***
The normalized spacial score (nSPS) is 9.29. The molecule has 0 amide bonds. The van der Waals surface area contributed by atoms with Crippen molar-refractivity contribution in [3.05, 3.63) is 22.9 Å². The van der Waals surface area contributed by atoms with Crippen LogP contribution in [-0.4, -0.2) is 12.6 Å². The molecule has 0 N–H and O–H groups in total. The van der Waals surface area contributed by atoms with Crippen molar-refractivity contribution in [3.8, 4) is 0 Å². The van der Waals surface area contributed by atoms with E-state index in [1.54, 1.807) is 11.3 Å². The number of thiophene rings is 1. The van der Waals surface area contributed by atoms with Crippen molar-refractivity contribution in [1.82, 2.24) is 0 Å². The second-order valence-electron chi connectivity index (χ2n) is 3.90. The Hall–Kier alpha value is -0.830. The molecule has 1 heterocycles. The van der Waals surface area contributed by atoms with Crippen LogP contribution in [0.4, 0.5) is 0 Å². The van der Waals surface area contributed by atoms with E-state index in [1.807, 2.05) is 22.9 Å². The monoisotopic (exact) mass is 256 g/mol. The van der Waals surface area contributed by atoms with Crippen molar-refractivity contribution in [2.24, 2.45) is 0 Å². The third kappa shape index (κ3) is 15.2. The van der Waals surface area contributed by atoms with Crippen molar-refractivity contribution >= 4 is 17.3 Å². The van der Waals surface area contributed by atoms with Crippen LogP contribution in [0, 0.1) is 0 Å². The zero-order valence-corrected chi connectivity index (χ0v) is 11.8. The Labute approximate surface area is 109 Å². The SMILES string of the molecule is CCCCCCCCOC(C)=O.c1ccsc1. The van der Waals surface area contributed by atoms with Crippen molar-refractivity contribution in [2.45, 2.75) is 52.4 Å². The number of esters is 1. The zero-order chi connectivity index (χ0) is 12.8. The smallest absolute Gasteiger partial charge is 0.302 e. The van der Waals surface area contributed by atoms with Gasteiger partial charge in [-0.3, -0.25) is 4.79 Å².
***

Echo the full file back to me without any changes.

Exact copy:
The normalized spacial score (nSPS) is 9.29. The molecule has 0 amide bonds. The van der Waals surface area contributed by atoms with Crippen molar-refractivity contribution in [3.05, 3.63) is 22.9 Å². The van der Waals surface area contributed by atoms with Crippen LogP contribution in [-0.4, -0.2) is 12.6 Å². The molecule has 0 N–H and O–H groups in total. The van der Waals surface area contributed by atoms with Crippen molar-refractivity contribution in [3.8, 4) is 0 Å². The van der Waals surface area contributed by atoms with E-state index in [1.54, 1.807) is 11.3 Å². The number of thiophene rings is 1. The van der Waals surface area contributed by atoms with Crippen molar-refractivity contribution in [1.82, 2.24) is 0 Å². The second-order valence-electron chi connectivity index (χ2n) is 3.90. The Hall–Kier alpha value is -0.830. The molecule has 1 heterocycles. The van der Waals surface area contributed by atoms with Crippen LogP contribution in [0.4, 0.5) is 0 Å². The van der Waals surface area contributed by atoms with E-state index in [1.807, 2.05) is 22.9 Å². The monoisotopic (exact) mass is 256 g/mol. The van der Waals surface area contributed by atoms with Crippen molar-refractivity contribution in [2.24, 2.45) is 0 Å². The third kappa shape index (κ3) is 15.2. The van der Waals surface area contributed by atoms with Crippen molar-refractivity contribution >= 4 is 17.3 Å². The van der Waals surface area contributed by atoms with Crippen LogP contribution in [0, 0.1) is 0 Å². The zero-order valence-corrected chi connectivity index (χ0v) is 11.8. The Labute approximate surface area is 109 Å². The SMILES string of the molecule is CCCCCCCCOC(C)=O.c1ccsc1. The van der Waals surface area contributed by atoms with Crippen molar-refractivity contribution in [2.45, 2.75) is 52.4 Å². The number of esters is 1. The zero-order chi connectivity index (χ0) is 12.8. The smallest absolute Gasteiger partial charge is 0.302 e. The van der Waals surface area contributed by atoms with Gasteiger partial charge in [-0.3, -0.25) is 4.79 Å².